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Enabling new frontiers in radiocarbon and geochemical analysis

English title Enabling new frontiers in radiocarbon and geochemical analysis
Applicant Eglinton Timothy
Number 170761
Funding scheme R'EQUIP
Research institution Departement Erdwissenschaften ETH Zürich
Institution of higher education ETH Zurich - ETHZ
Main discipline Other disciplines of Earth Sciences
Start/End 01.09.2017 - 31.10.2019
Approved amount 404'779.00
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All Disciplines (3)

Discipline
Other disciplines of Earth Sciences
Other disciplines of Environmental Sciences
Oceanography

Keywords (8)

flow cytometry; geochemistry; radiocarbon; paleoceanography; sediments; proxy; paleoclimate; biogeochemistry

Lay Summary (German)

Lead
Meeres- und Seesedimenten sind einzigartige Archive des vergangenen Klimas. Spezifische Sedimentbestandteile, wie z.B. kalkige Nanofossilien, können mittels Radiokohlenstoff (14C) präzise datiert werden. Das zugehörige biogeochemischen Signal macht sie zu wertvollen Klimaarchiven. Allerdings ist die 14C-Analyse vieler dieser Sedimentkomponenten nach wie vor schwierig, da genügend grosse Mengen isoliert und aufgereinigt werden müssen.
Lay summary

Forschungsziele

Unser übergeordnetes Ziel ist der Aufbau einer einzigartigen instrumentellen Forschungsplattform für verschiedenste komponentenselektive Studien zu C-Isotopen in biogeochemischen Kreisläufen. Mittels Durchflusszytometrie kann die gesuchte Komponenten anhand ihrer physischen und optischen Eigenschaften isoliert werden.  Parallele 14C- und 13C-Analysen ermöglichen unser Verständnis des Kohlenstoffkreislaufs zu vertiefen. Spezifische Forschungsziele umfassen i) die erste 14C-Datierung von aus der Sedimentmatrix isolierten kalkhaltigen Nanofossilien; ii) Erstellung der ersten unabhängigen, proxyspezifischen 14C-Chronologie für ein Pollenarchiv; iii) Isolierung und 14C-Datierung anderer Komponenten aus Sedimenten (z.B. Insekteneier); iv) Isolierung und Analyse (14C, 13C) «lebender» und «detritischer» Partikel von Meeres- und Seesedimenten, sowie aus Böden.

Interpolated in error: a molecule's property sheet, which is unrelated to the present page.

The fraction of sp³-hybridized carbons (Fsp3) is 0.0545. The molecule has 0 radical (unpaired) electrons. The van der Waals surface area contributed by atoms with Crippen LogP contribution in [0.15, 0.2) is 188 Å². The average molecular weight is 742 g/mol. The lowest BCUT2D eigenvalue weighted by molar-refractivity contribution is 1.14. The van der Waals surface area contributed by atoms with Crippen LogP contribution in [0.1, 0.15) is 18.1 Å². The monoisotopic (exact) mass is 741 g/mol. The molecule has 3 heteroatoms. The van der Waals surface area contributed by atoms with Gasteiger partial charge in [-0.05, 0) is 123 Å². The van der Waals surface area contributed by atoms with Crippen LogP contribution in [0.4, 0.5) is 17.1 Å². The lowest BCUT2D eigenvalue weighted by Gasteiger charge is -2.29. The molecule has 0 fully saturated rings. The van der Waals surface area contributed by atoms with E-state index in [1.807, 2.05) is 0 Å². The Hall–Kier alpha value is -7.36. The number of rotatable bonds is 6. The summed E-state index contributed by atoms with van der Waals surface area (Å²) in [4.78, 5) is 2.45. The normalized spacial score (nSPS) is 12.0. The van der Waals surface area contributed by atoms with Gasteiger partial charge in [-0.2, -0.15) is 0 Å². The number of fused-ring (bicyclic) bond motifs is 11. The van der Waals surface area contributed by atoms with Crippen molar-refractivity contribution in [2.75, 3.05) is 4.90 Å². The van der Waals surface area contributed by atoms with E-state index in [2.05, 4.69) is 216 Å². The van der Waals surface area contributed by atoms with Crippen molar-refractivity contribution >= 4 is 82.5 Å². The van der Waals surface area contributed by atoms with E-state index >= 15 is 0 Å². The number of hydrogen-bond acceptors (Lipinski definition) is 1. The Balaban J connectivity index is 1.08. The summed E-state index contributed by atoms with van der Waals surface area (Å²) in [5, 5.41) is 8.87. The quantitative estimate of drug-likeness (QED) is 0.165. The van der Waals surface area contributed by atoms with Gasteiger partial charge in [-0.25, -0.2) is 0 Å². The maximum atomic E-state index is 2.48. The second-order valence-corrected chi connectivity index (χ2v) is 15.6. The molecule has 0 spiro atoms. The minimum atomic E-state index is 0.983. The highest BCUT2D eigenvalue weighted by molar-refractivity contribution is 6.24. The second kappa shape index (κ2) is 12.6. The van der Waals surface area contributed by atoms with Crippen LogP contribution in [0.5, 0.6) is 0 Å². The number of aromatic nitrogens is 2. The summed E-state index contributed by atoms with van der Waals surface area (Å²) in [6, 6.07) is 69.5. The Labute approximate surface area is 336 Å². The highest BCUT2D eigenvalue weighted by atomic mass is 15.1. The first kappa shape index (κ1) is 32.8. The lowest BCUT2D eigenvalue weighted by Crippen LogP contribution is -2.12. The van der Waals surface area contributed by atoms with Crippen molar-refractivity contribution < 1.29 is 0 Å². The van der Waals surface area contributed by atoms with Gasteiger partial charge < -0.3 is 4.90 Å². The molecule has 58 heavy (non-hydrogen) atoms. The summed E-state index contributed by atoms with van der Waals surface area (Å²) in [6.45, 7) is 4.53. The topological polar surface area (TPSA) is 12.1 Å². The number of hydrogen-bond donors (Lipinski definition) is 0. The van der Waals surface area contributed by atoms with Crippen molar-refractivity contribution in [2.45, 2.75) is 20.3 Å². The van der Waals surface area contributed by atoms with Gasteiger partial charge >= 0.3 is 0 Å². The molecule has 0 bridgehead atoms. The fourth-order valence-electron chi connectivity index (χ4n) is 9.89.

Wissenschaftlicher und sozialer Kontext des Forschungsvorhabens

Unsere Arbeit wird dazu beitragen unser Verständnis zu  biogeochemischen Prozessen in Ozeanen, Seen, Flüssen und Böden, sowie zu der Geschwindigkeit und den Ursachen der Klimaveränderungen der letzten 25 000 Jahre zu vertiefen. Diese Informationen sind essentiell für die Bestimmung der Randbedingungen in Klimamodellen und sind somit bei der Voraussage künftiger Klimaszenarien unabdingbar.

Direct link to Lay Summary Last update: 16.11.2017

Responsible applicant and co-applicants

Collaboration

Group / person Country
Types of collaboration
Prof. David Hollander/Univ. South Florida United States of America (North America)
- in-depth/constructive exchanges on approaches, methods or results
- Research Infrastructure
- Exchange of personnel
Prof. Peter Raymond/Yale Univ. United States of America (North America)
- in-depth/constructive exchanges on approaches, methods or results
- Research Infrastructure
- Exchange of personnel
Dr. Jorien Vonk/Free Univ. Amsterdam Netherlands (Europe)
- in-depth/constructive exchanges on approaches, methods or results
- Publication
- Research Infrastructure
- Exchange of personnel
Prof. Meixun Zhao/Ocean University China China (Asia)
- in-depth/constructive exchanges on approaches, methods or results
- Publication
- Research Infrastructure
- Exchange of personnel
Dr. Niels Hovius/GFZ Potsdam Germany (Europe)
- in-depth/constructive exchanges on approaches, methods or results
- Research Infrastructure
- Exchange of personnel